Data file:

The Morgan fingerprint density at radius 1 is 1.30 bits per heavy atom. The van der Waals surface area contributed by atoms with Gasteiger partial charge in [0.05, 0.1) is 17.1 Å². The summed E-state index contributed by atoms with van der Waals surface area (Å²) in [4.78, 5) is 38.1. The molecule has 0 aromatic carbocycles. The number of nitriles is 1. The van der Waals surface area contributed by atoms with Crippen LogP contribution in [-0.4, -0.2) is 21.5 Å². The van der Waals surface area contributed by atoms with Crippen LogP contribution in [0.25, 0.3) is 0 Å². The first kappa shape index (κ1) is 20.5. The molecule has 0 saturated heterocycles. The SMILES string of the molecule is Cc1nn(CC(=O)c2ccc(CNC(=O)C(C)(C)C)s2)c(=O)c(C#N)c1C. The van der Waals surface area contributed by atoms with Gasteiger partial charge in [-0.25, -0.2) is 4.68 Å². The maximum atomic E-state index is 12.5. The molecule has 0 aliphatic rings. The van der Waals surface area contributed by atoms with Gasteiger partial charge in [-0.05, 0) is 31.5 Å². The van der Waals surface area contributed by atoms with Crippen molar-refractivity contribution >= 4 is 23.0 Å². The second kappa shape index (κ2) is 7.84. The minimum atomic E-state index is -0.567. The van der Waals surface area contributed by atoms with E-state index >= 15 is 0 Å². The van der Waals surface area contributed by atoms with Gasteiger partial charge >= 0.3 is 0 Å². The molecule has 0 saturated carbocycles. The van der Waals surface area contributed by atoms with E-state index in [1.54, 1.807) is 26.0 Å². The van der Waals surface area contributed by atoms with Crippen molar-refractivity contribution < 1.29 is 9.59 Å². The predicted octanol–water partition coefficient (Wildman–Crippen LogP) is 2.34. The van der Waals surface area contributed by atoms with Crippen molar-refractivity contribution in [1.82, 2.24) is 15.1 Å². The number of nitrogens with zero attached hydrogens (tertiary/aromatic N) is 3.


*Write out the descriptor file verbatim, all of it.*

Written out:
The Morgan fingerprint density at radius 1 is 1.30 bits per heavy atom. The van der Waals surface area contributed by atoms with Gasteiger partial charge in [0.05, 0.1) is 17.1 Å². The summed E-state index contributed by atoms with van der Waals surface area (Å²) in [4.78, 5) is 38.1. The molecule has 0 aromatic carbocycles. The number of nitriles is 1. The van der Waals surface area contributed by atoms with Crippen LogP contribution in [-0.4, -0.2) is 21.5 Å². The van der Waals surface area contributed by atoms with Crippen LogP contribution in [0.25, 0.3) is 0 Å². The first kappa shape index (κ1) is 20.5. The molecule has 0 saturated heterocycles. The SMILES string of the molecule is Cc1nn(CC(=O)c2ccc(CNC(=O)C(C)(C)C)s2)c(=O)c(C#N)c1C. The van der Waals surface area contributed by atoms with Gasteiger partial charge in [-0.25, -0.2) is 4.68 Å². The maximum atomic E-state index is 12.5. The molecule has 0 aliphatic rings. The van der Waals surface area contributed by atoms with Gasteiger partial charge in [-0.05, 0) is 31.5 Å². The van der Waals surface area contributed by atoms with Crippen molar-refractivity contribution >= 4 is 23.0 Å². The second kappa shape index (κ2) is 7.84. The minimum atomic E-state index is -0.567. The van der Waals surface area contributed by atoms with E-state index >= 15 is 0 Å². The van der Waals surface area contributed by atoms with Gasteiger partial charge >= 0.3 is 0 Å². The molecule has 0 saturated carbocycles. The van der Waals surface area contributed by atoms with E-state index in [1.54, 1.807) is 26.0 Å². The van der Waals surface area contributed by atoms with Crippen molar-refractivity contribution < 1.29 is 9.59 Å². The predicted octanol–water partition coefficient (Wildman–Crippen LogP) is 2.34. The van der Waals surface area contributed by atoms with Crippen molar-refractivity contribution in [1.82, 2.24) is 15.1 Å². The number of nitrogens with zero attached hydrogens (tertiary/aromatic N) is 3.